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Surgical Site Management

Surgical site management in the post-operative time frame is paramount in preventing infection and wound dehiscence. It is essential to use practical knowledge in good wound cleansing and skin care and in providing moisture balance in surgical site wound care management.

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bioburden management

Surgical site infections (SSIs) are a risk for the more than 10 million patients who undergo inpatient surgical procedures every year in the United States. Between 300,000 and 500,000 Americans develop SSIs annually. SSIs are defined as infections related to an operative procedure that occur at or near the surgical incision within 30 days of the procedure, or within 90 days if prosthetic material is implanted.

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Aseptic: Aseptic surgical procedures are those that aim at eliminating the risk of transmission of all harmful microorganisms. Aseptic practices can prevent the cross-contamination of pathogens.

Bioburden: The number of microorganisms within a wound is referred to as bioburden. Bioburden management is crucial in post-operative care to prevent infection.

Cellular/tissue-based products: These are products, commonly derived from cadavers or other human and other animal cells, that can aid in closing dehisced surgical wounds by providing a substitute for the skin to act as a barrier while healing.

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Preventing Cross-Contamination

Surgical site infections (SSIs) are wound infections that occur after invasive surgical procedures. Depending on the location of the wound and the level of post-operative care that the patient receives, the risk of developing an SSI can be as high as 20%,1 although across all patients undergoing inpatient procedures in the United States, the rate of SSI occurrence is between 2% and 4%.2

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Preventing Post-Operative Complications

Surgical complications impact many patients every year, and when post-operative complications occur, they can disrupt the normal healing cycle and introduce new challenges in patient care. It is estimated that between 3% and 27% of surgical patients have unforeseen complications related to their surgical event.1

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By the WoundSource Editors

Collateral circulation: A collateral blood vessel circuit that may be adapted or remodeled to minimize the use of occluded arteries. Collateralization may offset some of the physiological signs of peripheral artery disease, such as maintaining a normal capillary refill.

Critical limb ischemia: A severe form of peripheral arterial disease in which a severe blockage of the arteries of the lower extremities reduces blood flow. It is a chronic condition that is often characterized by wounds of the lower extremity.

Dependent rubor: A light red to dusky-red coloration that is visible when the leg is in a dependent position (such as hanging off the edge of a table) but not when it is elevated above the heart. The presence of dependent rubor is often an indicator of underlying peripheral arterial disease. When the leg is raised above the level of the heart, its color will normalize.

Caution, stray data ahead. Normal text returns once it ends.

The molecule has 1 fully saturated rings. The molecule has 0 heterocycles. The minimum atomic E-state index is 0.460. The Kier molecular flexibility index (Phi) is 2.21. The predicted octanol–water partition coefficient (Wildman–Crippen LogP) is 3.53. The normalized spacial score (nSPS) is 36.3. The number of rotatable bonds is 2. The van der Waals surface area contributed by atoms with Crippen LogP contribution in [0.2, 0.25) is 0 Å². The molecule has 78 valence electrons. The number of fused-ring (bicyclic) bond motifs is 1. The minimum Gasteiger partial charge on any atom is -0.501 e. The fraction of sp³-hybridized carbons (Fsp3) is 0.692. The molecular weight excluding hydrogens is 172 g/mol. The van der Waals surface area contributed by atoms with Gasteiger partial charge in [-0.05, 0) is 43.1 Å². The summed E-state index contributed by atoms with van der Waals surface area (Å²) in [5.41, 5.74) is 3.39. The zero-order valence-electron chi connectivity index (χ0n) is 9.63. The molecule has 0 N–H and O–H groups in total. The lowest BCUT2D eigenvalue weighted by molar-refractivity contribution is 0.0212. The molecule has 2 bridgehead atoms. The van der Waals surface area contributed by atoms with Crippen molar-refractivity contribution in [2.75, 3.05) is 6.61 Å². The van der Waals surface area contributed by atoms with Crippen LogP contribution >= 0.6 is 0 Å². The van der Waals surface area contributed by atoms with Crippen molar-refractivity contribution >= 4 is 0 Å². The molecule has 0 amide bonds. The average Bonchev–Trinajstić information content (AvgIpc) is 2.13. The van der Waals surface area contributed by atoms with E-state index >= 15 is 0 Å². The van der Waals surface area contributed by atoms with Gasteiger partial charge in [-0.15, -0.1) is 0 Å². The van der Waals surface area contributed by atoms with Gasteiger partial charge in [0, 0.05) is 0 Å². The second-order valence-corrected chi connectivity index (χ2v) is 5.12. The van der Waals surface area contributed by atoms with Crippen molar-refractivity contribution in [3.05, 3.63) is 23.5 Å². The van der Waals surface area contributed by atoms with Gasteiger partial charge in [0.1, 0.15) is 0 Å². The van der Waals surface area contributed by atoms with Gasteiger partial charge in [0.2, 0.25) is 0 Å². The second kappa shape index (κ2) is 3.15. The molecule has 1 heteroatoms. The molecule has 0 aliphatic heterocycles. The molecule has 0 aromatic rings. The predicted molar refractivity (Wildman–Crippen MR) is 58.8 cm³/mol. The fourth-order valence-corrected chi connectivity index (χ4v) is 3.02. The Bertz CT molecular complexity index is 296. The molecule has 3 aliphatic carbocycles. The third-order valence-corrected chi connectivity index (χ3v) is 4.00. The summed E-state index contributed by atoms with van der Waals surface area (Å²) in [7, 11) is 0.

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By the WoundSource Editors

The World Health Organization declared COVID-19 a pandemic on March 11, 2020. Whether you are a provider or a frontline health care professional, we are experiencing a worldwide increase in “unavoidable” medical device–related pressure injuries (MDRPIs) during the current COVID-19 pandemic. Health care workers are challenged with a higher risk of pressure injury development secondary to prolonged wear time of the N95 mask, face shield, and goggle personal protective equipment (PPE). The intensity of one or more factors of pressure, moisture, shear, and friction influence pressure injury risk.

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By the WoundSource Editors

The current COVID-19 pandemic has changed various aspects of care across the health care continuum. Health care professionals have been forced to develop different strategies for engagement for those patients at higher risk for infection, those who are quarantined, and those who have tested positive for COVID-19. We know that telemedicine cannot replace an in-person visit to a provider, but during this time of crisis it serves as an advanced approach in wound care.

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By the WoundSource Editors

Wound care professionals are feeling the challenges of caring for patients with wounds during the COVID-19 pandemic. Coming together during this time is paramount for developing the best strategy for delivering quality of care across the continuum. Providers should implement wound management protocols for their specific health care setting to be most efficient.

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By the WoundSource Editors

Health care providers are currently faced with an all-time high of challenges and strain related to the crisis of COVID-19. They are confronted with short staffing, limited personal protective equipment supplies, delegated duties outside their role, and the worry of being infected with the virus. There are health care workers who are not living at home because of the high risk of infecting their family members and others who are quarantining themselves within their homes away from their families. As health care workers focus on working hard on the frontlines for their patients, they must also remember to take care of themselves. Learning and applying self-care practices are just as important to ensure that health care workers remain safe and healthy to optimize delivery of care for their patients.